Driving Miss Daisy

limousineWhen I was a kid, one of my neigh­bor­hood gang’s favorite sum­mer games was to “play chauf­feur.” We’d jump on our bikes and gath­er for shoptalk at chauf­feur head­quar­ters (a.k.a. the mid­dle of our qui­et side street). Then we’d race off in dif­fer­ent direc­tions to pick up mem­bers of the envi­ably wealthy and pam­pered (yet of course imag­i­nary) fam­i­lies that uti­lized our dri­ving services.

A big part of the fun was that we each got to invent detailed back sto­ries for our fan­ta­sy employ­ers, con­struct­ing elab­o­rate sce­nar­ios around the par­ents’ demand­ing work, the children’s exot­ic activ­i­ties, and a mul­ti­tude of over­heard back­seat bat­tles — all while dri­ving “our fam­i­lies” along the street and up and down var­i­ous dri­ve­ways and around Blue Jay Way (the dirt path that curved through Mrs. Elliott’s yard). And then we’d all meet up again at chauf­feur head­quar­ters to trade sto­ries about our family’s doings, seed­ing each other’s imag­i­na­tions for poten­tial new gos­sip-wor­thy devel­op­ments for the next day.

When I talk with writ­ers about devel­op­ing their char­ac­ters, I encour­age them to devel­op such detailed biogra­phies for their char­ac­ters that it seems as if they are spy­ing on them from the van­tage point of a trust­ed fam­i­ly ser­vant. I know from my own expe­ri­ence that even details that don’t make it into my sto­ries still inform my work in an impor­tant way.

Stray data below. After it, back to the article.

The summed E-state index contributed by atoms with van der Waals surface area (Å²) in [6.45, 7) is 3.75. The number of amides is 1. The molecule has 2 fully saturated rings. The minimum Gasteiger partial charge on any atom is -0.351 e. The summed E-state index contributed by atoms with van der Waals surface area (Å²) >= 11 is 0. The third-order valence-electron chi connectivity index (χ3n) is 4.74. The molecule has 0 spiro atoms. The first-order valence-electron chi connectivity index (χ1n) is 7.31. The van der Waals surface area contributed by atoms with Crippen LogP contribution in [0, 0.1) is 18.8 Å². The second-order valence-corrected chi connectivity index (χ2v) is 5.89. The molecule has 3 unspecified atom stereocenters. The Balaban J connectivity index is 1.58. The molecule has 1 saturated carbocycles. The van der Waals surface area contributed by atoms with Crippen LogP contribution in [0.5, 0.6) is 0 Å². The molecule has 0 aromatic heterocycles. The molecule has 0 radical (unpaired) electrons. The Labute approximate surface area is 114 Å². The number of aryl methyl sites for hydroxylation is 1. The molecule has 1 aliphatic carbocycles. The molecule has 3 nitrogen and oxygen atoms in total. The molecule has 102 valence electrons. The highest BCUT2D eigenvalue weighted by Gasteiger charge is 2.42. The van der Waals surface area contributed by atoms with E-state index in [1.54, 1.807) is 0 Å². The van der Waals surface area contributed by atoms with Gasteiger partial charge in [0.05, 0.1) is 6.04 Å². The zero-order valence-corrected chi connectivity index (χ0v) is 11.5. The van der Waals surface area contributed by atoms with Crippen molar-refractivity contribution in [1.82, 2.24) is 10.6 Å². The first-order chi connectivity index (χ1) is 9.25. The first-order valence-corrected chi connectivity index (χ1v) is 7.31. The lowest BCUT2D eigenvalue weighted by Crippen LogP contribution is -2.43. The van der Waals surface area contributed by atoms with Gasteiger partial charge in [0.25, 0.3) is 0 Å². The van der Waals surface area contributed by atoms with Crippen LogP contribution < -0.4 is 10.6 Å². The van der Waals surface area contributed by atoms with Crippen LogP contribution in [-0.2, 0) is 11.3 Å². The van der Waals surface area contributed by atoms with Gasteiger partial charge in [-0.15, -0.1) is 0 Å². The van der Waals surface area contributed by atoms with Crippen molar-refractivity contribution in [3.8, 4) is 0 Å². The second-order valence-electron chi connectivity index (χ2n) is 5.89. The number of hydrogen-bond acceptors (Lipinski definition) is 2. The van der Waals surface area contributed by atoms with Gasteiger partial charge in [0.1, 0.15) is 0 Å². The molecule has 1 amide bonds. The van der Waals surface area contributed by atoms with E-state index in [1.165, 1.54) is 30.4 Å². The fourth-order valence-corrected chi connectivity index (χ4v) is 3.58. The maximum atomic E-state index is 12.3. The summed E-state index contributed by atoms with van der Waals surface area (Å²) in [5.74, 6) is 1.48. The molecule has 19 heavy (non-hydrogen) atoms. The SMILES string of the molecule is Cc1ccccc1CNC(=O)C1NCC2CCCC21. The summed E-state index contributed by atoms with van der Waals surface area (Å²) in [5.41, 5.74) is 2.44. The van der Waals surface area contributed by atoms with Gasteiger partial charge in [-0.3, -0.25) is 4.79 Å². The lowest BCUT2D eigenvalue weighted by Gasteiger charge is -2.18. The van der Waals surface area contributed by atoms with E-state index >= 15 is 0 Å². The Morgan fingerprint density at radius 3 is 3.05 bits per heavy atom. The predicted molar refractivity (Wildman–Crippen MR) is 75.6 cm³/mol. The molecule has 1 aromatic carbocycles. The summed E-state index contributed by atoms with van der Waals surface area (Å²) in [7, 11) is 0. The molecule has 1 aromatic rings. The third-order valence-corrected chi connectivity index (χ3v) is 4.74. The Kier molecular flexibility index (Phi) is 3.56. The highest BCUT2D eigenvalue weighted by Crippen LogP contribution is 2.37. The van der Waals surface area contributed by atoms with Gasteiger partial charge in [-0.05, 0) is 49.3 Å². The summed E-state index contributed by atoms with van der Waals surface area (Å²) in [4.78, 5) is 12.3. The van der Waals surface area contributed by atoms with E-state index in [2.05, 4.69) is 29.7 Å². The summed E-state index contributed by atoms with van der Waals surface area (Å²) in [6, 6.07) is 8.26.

I’ve cre­at­ed mul­ti-gen­er­a­tional fam­i­ly trees and imag­i­nary iTunes lists for past char­ac­ters. So at some ear­ly point in your stu­dents’ sto­ry-writ­ing jour­ney, have them try the fol­low­ing char­ac­ter-devel­op­ment brain­storm­ing activity.

banana seatFirst, ask them to cre­ate a list of details about their main char­ac­ter: name, age, likes and dis­likes, per­son­al­i­ty traits, phys­i­cal details, report card grades, lock­er con­tents, secret crush­es. Once they have a list start­ed but seem to be run­ning out of steam on their own, have stu­dents divide into small groups. Ask them to take turns going around the group, adding one more detail about their char­ac­ter each time it’s their turn. Even those whose lists weren’t long to begin with will have their group’s exam­ples as inspi­ra­tion for more ideas.

I bet you the banana seat off my old bike that if you try this sim­ple exer­cise, your stu­dents will dis­cov­er, with each other’s help, new details to help ful­ly flesh out their characters.

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